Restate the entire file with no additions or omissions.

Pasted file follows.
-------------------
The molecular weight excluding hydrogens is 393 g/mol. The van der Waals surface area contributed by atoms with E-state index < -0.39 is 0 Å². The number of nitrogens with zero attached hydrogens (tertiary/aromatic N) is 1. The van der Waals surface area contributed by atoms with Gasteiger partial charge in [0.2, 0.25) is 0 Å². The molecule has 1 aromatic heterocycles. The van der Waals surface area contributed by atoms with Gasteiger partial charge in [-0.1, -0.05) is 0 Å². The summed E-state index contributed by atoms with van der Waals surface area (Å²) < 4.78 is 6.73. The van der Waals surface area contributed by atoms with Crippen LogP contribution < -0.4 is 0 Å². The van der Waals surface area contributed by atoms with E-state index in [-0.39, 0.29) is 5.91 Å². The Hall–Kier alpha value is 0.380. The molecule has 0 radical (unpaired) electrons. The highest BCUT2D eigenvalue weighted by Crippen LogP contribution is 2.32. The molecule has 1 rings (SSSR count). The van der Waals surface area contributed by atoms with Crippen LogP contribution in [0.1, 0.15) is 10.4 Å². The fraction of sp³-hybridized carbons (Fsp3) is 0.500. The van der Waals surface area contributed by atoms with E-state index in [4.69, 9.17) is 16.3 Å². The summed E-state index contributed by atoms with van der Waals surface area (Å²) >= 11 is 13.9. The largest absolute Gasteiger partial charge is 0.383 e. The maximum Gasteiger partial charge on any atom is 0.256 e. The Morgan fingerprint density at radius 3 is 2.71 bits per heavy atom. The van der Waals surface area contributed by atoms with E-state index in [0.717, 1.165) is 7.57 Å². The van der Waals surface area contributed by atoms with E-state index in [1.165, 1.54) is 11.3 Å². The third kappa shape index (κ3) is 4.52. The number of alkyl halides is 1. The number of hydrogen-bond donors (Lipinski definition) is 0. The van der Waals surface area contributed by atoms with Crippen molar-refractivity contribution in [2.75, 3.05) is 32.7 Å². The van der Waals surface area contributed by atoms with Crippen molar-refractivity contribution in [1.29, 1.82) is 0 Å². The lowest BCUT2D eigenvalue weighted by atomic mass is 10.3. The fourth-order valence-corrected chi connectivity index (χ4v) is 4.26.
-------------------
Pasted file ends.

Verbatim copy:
The molecular weight excluding hydrogens is 393 g/mol. The van der Waals surface area contributed by atoms with E-state index < -0.39 is 0 Å². The number of nitrogens with zero attached hydrogens (tertiary/aromatic N) is 1. The van der Waals surface area contributed by atoms with Gasteiger partial charge in [0.2, 0.25) is 0 Å². The molecule has 1 aromatic heterocycles. The van der Waals surface area contributed by atoms with Gasteiger partial charge in [-0.1, -0.05) is 0 Å². The summed E-state index contributed by atoms with van der Waals surface area (Å²) < 4.78 is 6.73. The van der Waals surface area contributed by atoms with Crippen LogP contribution < -0.4 is 0 Å². The van der Waals surface area contributed by atoms with E-state index in [-0.39, 0.29) is 5.91 Å². The Hall–Kier alpha value is 0.380. The molecule has 0 radical (unpaired) electrons. The highest BCUT2D eigenvalue weighted by Crippen LogP contribution is 2.32. The molecule has 1 rings (SSSR count). The van der Waals surface area contributed by atoms with Crippen LogP contribution in [0.1, 0.15) is 10.4 Å². The fraction of sp³-hybridized carbons (Fsp3) is 0.500. The van der Waals surface area contributed by atoms with E-state index in [4.69, 9.17) is 16.3 Å². The summed E-state index contributed by atoms with van der Waals surface area (Å²) >= 11 is 13.9. The largest absolute Gasteiger partial charge is 0.383 e. The maximum Gasteiger partial charge on any atom is 0.256 e. The Morgan fingerprint density at radius 3 is 2.71 bits per heavy atom. The van der Waals surface area contributed by atoms with E-state index in [0.717, 1.165) is 7.57 Å². The van der Waals surface area contributed by atoms with E-state index in [1.165, 1.54) is 11.3 Å². The third kappa shape index (κ3) is 4.52. The number of alkyl halides is 1. The number of hydrogen-bond donors (Lipinski definition) is 0. The van der Waals surface area contributed by atoms with Crippen molar-refractivity contribution in [2.75, 3.05) is 32.7 Å². The van der Waals surface area contributed by atoms with Crippen molar-refractivity contribution in [1.29, 1.82) is 0 Å². The lowest BCUT2D eigenvalue weighted by atomic mass is 10.3. The fourth-order valence-corrected chi connectivity index (χ4v) is 4.26.